Healthy habits keep aged care at bay

Physical inactivity, smoking, poor diet and sleep disorders between the ages of 60 and 64 are linked with more than double the risk of admission to aged care, according to new research from the University of Sydney.

In a study involving over 125,000 Australians, those over 60 with the unhealthiest lifestyles were significantly more likely to require admission to aged care than their peers with the healthiest lifestyles.

“We know that factors like poor sleep and inactivity increase people’s risk of developing diseases like dementia and diabetes, but this is the first study to look at the independent and combined impact these established and emerging lifestyle behaviours have on a person’s risk of admission into aged care,” said Dr Alice Gibson of the University of Sydney’s Charles Perkins Centre and Menzies Centre for Health Policy and Economics.

“While further research is needed, our results suggest that people could potentially modify their lifestyle to alter their risk of admission to a nursing home or aged care facility in the future.

“This is incredibly timely with the latest Intergenerational Report suggesting the number of people aged 65 and over in Australia will more than double over the next four decades, with an unprecedented demand on the aged care sector.”

About the study

Published in the Journal of Epidemiology & Community Health, the researchers used data from 127,108 men and women aged 60 and above who had been recruited to Sax Institute’s 45 and Up Study between 2006 and 2009.

At study entry participants filled in a lifestyle questionnaire on five key risk factors: smoking; physical activity levels; sitting time; sleep patterns; and diet.

Based on the responses, participants were categorised into low, medium, or high-risk lifestyle groups. Around 1 in 4 (24 per cent) were allocated to the low-risk group, nearly two-thirds (62 per cent) to the medium-risk group, and 14 per cent to the high-risk group.

Those in the low-risk group needed to score in the lower risk for all but one lifestyle factor and, conversely those in the high-risk group could not score at low risk for more than two of the lifestyle factors. Low risk was defined as adhering to national preventative health guidelines.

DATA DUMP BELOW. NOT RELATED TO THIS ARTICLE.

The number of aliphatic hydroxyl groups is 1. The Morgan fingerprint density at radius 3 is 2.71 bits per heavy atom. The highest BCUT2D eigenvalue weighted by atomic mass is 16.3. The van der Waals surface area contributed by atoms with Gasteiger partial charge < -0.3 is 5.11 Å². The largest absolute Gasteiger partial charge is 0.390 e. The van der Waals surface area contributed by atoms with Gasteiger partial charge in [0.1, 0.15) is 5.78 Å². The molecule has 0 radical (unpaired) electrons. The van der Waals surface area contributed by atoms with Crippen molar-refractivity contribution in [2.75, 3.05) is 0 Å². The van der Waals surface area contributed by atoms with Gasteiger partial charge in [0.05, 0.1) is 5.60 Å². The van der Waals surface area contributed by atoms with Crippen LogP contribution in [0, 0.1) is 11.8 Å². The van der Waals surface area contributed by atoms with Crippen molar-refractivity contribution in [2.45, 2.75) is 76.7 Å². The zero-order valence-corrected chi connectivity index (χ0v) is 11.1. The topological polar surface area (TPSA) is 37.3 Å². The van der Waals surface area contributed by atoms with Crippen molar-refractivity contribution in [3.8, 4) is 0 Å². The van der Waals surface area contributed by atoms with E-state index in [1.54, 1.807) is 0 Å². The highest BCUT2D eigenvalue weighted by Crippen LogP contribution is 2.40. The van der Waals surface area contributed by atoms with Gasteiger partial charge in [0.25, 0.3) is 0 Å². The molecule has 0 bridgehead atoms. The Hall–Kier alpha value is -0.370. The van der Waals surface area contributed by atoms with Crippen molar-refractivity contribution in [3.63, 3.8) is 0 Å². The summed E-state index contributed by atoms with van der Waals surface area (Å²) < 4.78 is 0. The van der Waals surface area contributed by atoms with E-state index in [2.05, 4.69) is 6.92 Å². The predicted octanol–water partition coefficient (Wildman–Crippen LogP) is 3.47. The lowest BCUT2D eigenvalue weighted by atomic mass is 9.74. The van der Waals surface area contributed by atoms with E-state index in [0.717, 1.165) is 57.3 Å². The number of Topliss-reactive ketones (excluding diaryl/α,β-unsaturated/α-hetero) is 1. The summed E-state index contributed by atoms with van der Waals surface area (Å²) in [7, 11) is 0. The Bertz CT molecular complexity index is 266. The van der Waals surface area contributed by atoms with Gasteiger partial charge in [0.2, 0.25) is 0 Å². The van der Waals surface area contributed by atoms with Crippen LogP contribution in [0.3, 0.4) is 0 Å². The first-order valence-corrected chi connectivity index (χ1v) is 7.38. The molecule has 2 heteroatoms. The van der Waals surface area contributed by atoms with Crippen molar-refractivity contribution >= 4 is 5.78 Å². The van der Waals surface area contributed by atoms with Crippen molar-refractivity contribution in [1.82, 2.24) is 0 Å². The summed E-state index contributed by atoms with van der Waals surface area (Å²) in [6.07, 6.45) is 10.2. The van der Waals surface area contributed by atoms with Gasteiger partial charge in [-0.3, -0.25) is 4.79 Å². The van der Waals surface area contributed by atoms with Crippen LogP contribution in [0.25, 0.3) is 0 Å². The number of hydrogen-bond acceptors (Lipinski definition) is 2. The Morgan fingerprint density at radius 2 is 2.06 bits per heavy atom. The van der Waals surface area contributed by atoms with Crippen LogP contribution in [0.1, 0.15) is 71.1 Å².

The researchers then linked this data with participants’ medical records via the Medicare Benefits Schedule and hospital data, allowing them to monitor for aged care admissions over 10 years.

What did the researchers find?

Among the 127,108 participants with a mean follow-up of 10 years;

  • 23,094 participants (18 per cent) were admitted to a nursing home.
  • Compared with over-60s in the low-risk lifestyle group, the risk of aged care admission was 43 per cent higher for those in the high-risk group, and 12 per cent higher for those in the medium-risk group.

The association between lifestyle score and risk of aged care admission was linear, meaning that as the lifestyle score increased, the risk of admission to a nursing home decreased.

However, this trend differed by age and physical impairment.

  • For instance, lifestyle factors were especially influential among 60-64 year olds, those in this age bracket with the unhealthiest lifestyle were more than twice as likely to be admitted to aged care than those with the healthiest lifestyle.
  • All key lifestyle factors—bad diet—were independently associated with aged care admission.
  • The risk of admission was highest (55 per cent higher) for current smokers, compared with those who had never smoked.

The researchers emphasise that this is an observational study and as such can’t establish direct cause. The study also has some limitations.

For example, while common in large observational studies, the study relied on questionnaire data at one point in time so is unable to account for lifestyle behaviour changes over time. The reasons for aged care admissions and what coexisting health conditions were present at admission are also unknown.

Dietary assessment was only based on a few questions that assessed fruit, vegetable, fish, red and processed meat consumption, which might explain why no independent association was found between diet and nursing home admission, say the researchers.

Nevertheless, the researchers conclude that in the Australian population, “lifestyle factors are strongly associated with the risk of long-term nursing home admission in men and women older than 60 years. This evidence is an important contribution to aged care policy and might also serve as a personal motivator for lifestyle changes among younger at-risk individuals who do not want to lose their future independence and want to remain in their homes for as long as possible”.

“On a public health level this study suggests we should be looking at strategies to encourage older people to improve their lifestyle including focusing on smoking cessation, reducing sitting time, increasing physical activity and improving sleep to help reduce the burden on our aged care system,” said Dr Gibson.

Text by: The University of Sydney.